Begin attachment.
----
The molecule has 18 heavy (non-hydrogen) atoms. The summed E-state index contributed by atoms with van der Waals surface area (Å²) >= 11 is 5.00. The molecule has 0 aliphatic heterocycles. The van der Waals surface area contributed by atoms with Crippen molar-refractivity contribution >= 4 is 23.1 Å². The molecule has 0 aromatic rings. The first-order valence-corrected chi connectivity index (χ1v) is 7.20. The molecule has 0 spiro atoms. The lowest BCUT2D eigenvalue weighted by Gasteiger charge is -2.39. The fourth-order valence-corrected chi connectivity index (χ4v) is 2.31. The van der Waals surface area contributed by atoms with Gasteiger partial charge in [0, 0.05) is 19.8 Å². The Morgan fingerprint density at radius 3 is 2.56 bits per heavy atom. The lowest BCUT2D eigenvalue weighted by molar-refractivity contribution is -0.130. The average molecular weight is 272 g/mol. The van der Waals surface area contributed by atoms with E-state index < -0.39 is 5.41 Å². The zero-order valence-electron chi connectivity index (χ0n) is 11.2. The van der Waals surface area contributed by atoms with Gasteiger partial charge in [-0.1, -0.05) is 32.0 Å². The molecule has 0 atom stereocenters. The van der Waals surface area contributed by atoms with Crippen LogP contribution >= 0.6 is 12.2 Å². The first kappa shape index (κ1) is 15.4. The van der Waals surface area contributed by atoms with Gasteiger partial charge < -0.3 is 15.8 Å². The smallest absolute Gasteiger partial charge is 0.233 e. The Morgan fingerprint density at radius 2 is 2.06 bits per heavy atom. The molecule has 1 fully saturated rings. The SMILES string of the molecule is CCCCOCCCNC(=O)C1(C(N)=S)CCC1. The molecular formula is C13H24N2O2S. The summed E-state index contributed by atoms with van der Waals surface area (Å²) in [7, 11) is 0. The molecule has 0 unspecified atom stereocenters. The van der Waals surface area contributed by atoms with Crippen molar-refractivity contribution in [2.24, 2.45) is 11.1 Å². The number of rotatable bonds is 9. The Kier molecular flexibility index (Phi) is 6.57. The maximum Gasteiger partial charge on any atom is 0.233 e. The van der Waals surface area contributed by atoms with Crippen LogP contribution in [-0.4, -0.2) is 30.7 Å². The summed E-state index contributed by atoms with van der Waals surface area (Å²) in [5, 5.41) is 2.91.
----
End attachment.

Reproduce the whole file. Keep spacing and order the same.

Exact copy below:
The molecule has 18 heavy (non-hydrogen) atoms. The summed E-state index contributed by atoms with van der Waals surface area (Å²) >= 11 is 5.00. The molecule has 0 aliphatic heterocycles. The van der Waals surface area contributed by atoms with Crippen molar-refractivity contribution >= 4 is 23.1 Å². The molecule has 0 aromatic rings. The first-order valence-corrected chi connectivity index (χ1v) is 7.20. The molecule has 0 spiro atoms. The lowest BCUT2D eigenvalue weighted by Gasteiger charge is -2.39. The fourth-order valence-corrected chi connectivity index (χ4v) is 2.31. The van der Waals surface area contributed by atoms with Gasteiger partial charge in [0, 0.05) is 19.8 Å². The Morgan fingerprint density at radius 3 is 2.56 bits per heavy atom. The lowest BCUT2D eigenvalue weighted by molar-refractivity contribution is -0.130. The average molecular weight is 272 g/mol. The van der Waals surface area contributed by atoms with E-state index < -0.39 is 5.41 Å². The zero-order valence-electron chi connectivity index (χ0n) is 11.2. The van der Waals surface area contributed by atoms with Gasteiger partial charge in [-0.1, -0.05) is 32.0 Å². The molecule has 0 atom stereocenters. The van der Waals surface area contributed by atoms with Crippen LogP contribution >= 0.6 is 12.2 Å². The first kappa shape index (κ1) is 15.4. The van der Waals surface area contributed by atoms with Gasteiger partial charge < -0.3 is 15.8 Å². The smallest absolute Gasteiger partial charge is 0.233 e. The Morgan fingerprint density at radius 2 is 2.06 bits per heavy atom. The molecule has 1 fully saturated rings. The SMILES string of the molecule is CCCCOCCCNC(=O)C1(C(N)=S)CCC1. The molecular formula is C13H24N2O2S. The summed E-state index contributed by atoms with van der Waals surface area (Å²) in [7, 11) is 0. The molecule has 0 unspecified atom stereocenters. The van der Waals surface area contributed by atoms with Crippen molar-refractivity contribution in [2.24, 2.45) is 11.1 Å². The number of rotatable bonds is 9. The Kier molecular flexibility index (Phi) is 6.57. The maximum Gasteiger partial charge on any atom is 0.233 e. The van der Waals surface area contributed by atoms with Crippen LogP contribution in [-0.4, -0.2) is 30.7 Å². The summed E-state index contributed by atoms with van der Waals surface area (Å²) in [5, 5.41) is 2.91.